15 drug therapy as opposed to other kinds of
17 DR. ORLOFF: I don't think we have that
18 information available to us. I am certainly not
19 the expert to give the definitive answer but what
20 you have touched on is clearly a problem that is
21 active in all areas of medical therapeutics, and it
is the great hope for obesity, as well as you
1 suggested for hypertension and other sort of risk
2 factor modification approaches to disease
3 prevention, that we would be better up-front at
4 identifying patients, on the one hand, who are at
5 greatest risk for the sequelae--and we are better
6 and better at doing that for cardiovascular disease
7 risk based on biomarkers and such--but, on the
8 other hand, are likely to benefit most from the
9 drug from the standpoint of, for example,
10 pharmacogenomic directed responsiveness. I don't
11 know if anybody else around the table--Dr.
12 Pi-Sunyer, if you have any thoughts on where the
13 state of the science is there.
14 DR. PI-SUNYER: No, I think that is a very
15 good point but I think we are not there in terms of
16 knowledge that we can select people who we know
17 will get a better effect or are less likely to have
18 safety problems with a drug than others.
19 DR. SHINE: I am fascinated by the
20 implications of the fat gene argument made by Jerry
21 Diamond and a number of other people, including the
Rockefeller people, and the question again of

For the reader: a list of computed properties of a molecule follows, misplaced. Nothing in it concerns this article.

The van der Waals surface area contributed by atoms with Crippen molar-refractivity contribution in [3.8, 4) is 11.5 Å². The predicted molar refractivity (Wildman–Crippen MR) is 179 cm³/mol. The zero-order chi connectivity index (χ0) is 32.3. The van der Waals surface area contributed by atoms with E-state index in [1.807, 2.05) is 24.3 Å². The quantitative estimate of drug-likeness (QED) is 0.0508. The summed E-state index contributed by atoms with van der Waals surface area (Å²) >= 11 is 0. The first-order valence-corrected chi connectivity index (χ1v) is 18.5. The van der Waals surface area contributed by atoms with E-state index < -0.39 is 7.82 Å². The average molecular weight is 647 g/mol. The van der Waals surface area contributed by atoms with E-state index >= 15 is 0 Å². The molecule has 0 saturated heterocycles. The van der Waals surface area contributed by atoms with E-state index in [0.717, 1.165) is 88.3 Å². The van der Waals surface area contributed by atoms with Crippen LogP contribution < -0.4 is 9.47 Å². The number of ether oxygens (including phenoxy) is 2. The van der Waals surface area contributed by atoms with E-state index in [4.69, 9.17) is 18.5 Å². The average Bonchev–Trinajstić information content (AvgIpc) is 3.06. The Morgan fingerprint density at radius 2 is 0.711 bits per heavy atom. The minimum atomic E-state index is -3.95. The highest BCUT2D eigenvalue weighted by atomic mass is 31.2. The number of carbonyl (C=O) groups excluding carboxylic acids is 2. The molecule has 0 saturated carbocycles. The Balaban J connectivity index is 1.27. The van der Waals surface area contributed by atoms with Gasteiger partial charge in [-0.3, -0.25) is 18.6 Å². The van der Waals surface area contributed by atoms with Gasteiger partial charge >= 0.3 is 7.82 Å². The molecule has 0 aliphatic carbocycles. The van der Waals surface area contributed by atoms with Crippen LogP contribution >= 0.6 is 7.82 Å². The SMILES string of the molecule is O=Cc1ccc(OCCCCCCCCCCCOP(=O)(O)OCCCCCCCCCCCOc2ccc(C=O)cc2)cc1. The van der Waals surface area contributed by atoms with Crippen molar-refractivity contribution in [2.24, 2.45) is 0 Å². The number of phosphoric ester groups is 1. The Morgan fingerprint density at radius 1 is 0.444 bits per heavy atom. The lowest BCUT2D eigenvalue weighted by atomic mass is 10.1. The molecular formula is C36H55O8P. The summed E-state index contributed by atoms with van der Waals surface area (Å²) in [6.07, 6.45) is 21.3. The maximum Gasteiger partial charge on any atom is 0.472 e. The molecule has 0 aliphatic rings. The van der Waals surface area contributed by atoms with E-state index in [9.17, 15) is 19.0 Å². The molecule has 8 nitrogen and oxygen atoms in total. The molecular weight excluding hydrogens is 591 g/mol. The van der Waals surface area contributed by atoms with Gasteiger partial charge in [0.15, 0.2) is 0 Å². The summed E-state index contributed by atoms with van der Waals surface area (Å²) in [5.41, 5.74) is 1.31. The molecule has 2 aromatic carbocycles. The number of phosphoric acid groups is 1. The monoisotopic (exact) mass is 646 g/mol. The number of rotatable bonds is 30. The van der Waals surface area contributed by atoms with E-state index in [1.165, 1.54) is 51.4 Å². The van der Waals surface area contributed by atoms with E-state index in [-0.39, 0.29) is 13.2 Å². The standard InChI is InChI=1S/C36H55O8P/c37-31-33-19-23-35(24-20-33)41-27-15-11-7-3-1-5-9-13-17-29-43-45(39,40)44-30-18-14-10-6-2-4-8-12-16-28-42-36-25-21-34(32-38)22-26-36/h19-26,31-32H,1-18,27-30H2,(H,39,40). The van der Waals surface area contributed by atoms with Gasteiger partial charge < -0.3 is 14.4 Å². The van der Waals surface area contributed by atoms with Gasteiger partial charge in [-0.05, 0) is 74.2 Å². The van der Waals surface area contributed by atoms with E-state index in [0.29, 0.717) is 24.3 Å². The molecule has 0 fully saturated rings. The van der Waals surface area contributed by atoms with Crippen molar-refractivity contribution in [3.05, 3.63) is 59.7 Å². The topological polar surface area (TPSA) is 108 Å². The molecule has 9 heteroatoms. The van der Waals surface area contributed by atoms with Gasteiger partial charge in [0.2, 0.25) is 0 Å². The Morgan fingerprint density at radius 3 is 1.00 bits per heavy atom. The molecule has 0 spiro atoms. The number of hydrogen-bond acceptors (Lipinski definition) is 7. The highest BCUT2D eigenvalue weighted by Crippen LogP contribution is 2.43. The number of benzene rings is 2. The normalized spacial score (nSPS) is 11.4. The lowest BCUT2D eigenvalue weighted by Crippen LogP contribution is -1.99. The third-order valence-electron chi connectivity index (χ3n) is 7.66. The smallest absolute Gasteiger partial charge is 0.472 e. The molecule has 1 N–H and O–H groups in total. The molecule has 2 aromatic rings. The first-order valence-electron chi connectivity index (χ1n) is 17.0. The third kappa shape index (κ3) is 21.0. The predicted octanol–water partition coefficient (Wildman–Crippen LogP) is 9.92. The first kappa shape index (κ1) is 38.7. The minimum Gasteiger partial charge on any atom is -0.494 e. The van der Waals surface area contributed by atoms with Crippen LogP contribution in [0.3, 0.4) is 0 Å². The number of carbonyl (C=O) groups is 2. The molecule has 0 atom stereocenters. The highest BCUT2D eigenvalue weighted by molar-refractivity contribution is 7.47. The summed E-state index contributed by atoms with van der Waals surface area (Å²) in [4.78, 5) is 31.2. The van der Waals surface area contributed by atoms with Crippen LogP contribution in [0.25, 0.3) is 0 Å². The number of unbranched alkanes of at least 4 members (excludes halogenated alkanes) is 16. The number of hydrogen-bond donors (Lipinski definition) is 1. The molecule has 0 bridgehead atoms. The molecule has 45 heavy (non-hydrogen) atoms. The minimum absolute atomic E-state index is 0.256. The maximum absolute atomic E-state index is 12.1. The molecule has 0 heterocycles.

1 whether over some period of time we could identify
2 targets that are more likely to be responsive than
4 Both of you touched on this, but in terms
5 of the science one of the biggest gaps we have is
6 the research on behavior and how and in what way we
7 can influence behavior. We know that for a whole
8 variety of other addictions the only way that one
9 is usually successful in dealing with tobacco or
10 alcohol, or whatever, is total cessation.
11 Unfortunately, that doesn't work for obesity.
12 DR. ORLOFF: Yes, I think it is an
13 interesting point that overall poor or less than
14 satisfactory outcomes in obesity treatment, even in
15 patients who remain on drugs, is a combination
16 likely of at least two factors. One is perhaps
17 that in truth the efficacy of the drug wanes but
18 probably more than likely because the behavioral
19 components that determine the ultimate success of
20 the intervention are, you know, that the patient
21 falls off the wagon, if you will. I talked about
the concept of drug cycling, which I gather is
1 utilized by a number of obesity docs. The degree
2 to which it is successful after the first couple of
3 cycles I think is in question.
4 DR. SHINE: Dr. Swanson?
5 DR. SWANSON: This is a question for Dr.
6 Acheson. Building on the behavioral issue, we all
7 know that part of the issue is that calories count
8 but it is an intake-output balance that is
9 necessary. Was the consideration of how to
10 motivate people to expend more energy or some kind
11 of a link between X number of calories--to eat this
12 thing that contains X number of calories you would
13 need to expend so many steps? Or, was that out of
14 scope because it is kind of out of FDA's purview?
15 DR. ACHESON: Well, it certainly was
16 discussed, Dr. Swanson. The issue of caloric